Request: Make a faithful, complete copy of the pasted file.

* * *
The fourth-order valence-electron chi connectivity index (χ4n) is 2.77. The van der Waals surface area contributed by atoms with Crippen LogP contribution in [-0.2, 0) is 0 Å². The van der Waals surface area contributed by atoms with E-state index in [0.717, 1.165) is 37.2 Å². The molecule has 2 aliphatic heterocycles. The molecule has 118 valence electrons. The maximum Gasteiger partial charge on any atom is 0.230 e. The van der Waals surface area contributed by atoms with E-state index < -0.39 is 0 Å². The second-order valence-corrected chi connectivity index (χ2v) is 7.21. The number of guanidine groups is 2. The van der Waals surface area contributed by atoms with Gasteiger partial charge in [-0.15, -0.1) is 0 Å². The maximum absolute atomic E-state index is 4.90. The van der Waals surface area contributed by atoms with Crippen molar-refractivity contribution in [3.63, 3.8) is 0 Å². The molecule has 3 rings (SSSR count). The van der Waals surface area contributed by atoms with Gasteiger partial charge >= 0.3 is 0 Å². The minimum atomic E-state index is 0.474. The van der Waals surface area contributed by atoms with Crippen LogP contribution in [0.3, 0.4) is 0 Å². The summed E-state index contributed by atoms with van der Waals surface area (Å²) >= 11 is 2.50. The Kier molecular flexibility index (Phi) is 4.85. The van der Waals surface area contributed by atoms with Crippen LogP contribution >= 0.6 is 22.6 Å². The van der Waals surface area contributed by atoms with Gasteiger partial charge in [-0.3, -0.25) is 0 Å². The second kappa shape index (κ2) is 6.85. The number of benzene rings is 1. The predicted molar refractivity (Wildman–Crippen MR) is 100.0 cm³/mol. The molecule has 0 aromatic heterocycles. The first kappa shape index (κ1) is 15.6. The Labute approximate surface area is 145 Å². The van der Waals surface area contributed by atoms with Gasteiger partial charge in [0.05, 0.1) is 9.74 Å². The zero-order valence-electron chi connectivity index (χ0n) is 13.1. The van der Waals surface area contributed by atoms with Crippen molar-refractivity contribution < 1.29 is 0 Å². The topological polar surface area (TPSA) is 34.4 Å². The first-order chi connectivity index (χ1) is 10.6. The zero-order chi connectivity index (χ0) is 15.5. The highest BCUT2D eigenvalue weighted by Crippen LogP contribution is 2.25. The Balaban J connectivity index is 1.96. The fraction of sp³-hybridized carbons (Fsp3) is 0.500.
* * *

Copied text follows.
The fourth-order valence-electron chi connectivity index (χ4n) is 2.77. The van der Waals surface area contributed by atoms with Crippen LogP contribution in [-0.2, 0) is 0 Å². The van der Waals surface area contributed by atoms with E-state index in [0.717, 1.165) is 37.2 Å². The molecule has 2 aliphatic heterocycles. The molecule has 118 valence electrons. The maximum Gasteiger partial charge on any atom is 0.230 e. The van der Waals surface area contributed by atoms with E-state index < -0.39 is 0 Å². The second-order valence-corrected chi connectivity index (χ2v) is 7.21. The number of guanidine groups is 2. The van der Waals surface area contributed by atoms with Gasteiger partial charge in [-0.15, -0.1) is 0 Å². The maximum absolute atomic E-state index is 4.90. The van der Waals surface area contributed by atoms with Crippen molar-refractivity contribution in [3.63, 3.8) is 0 Å². The molecule has 3 rings (SSSR count). The van der Waals surface area contributed by atoms with Gasteiger partial charge >= 0.3 is 0 Å². The minimum atomic E-state index is 0.474. The van der Waals surface area contributed by atoms with Crippen LogP contribution in [0.3, 0.4) is 0 Å². The summed E-state index contributed by atoms with van der Waals surface area (Å²) >= 11 is 2.50. The Kier molecular flexibility index (Phi) is 4.85. The van der Waals surface area contributed by atoms with Crippen LogP contribution >= 0.6 is 22.6 Å². The van der Waals surface area contributed by atoms with Gasteiger partial charge in [-0.3, -0.25) is 0 Å². The second kappa shape index (κ2) is 6.85. The number of benzene rings is 1. The predicted molar refractivity (Wildman–Crippen MR) is 100.0 cm³/mol. The molecule has 0 aromatic heterocycles. The first kappa shape index (κ1) is 15.6. The Labute approximate surface area is 145 Å². The van der Waals surface area contributed by atoms with Gasteiger partial charge in [0.05, 0.1) is 9.74 Å². The zero-order valence-electron chi connectivity index (χ0n) is 13.1. The van der Waals surface area contributed by atoms with Crippen molar-refractivity contribution < 1.29 is 0 Å². The topological polar surface area (TPSA) is 34.4 Å². The first-order chi connectivity index (χ1) is 10.6. The zero-order chi connectivity index (χ0) is 15.5. The highest BCUT2D eigenvalue weighted by Crippen LogP contribution is 2.25. The Balaban J connectivity index is 1.96. The fraction of sp³-hybridized carbons (Fsp3) is 0.500.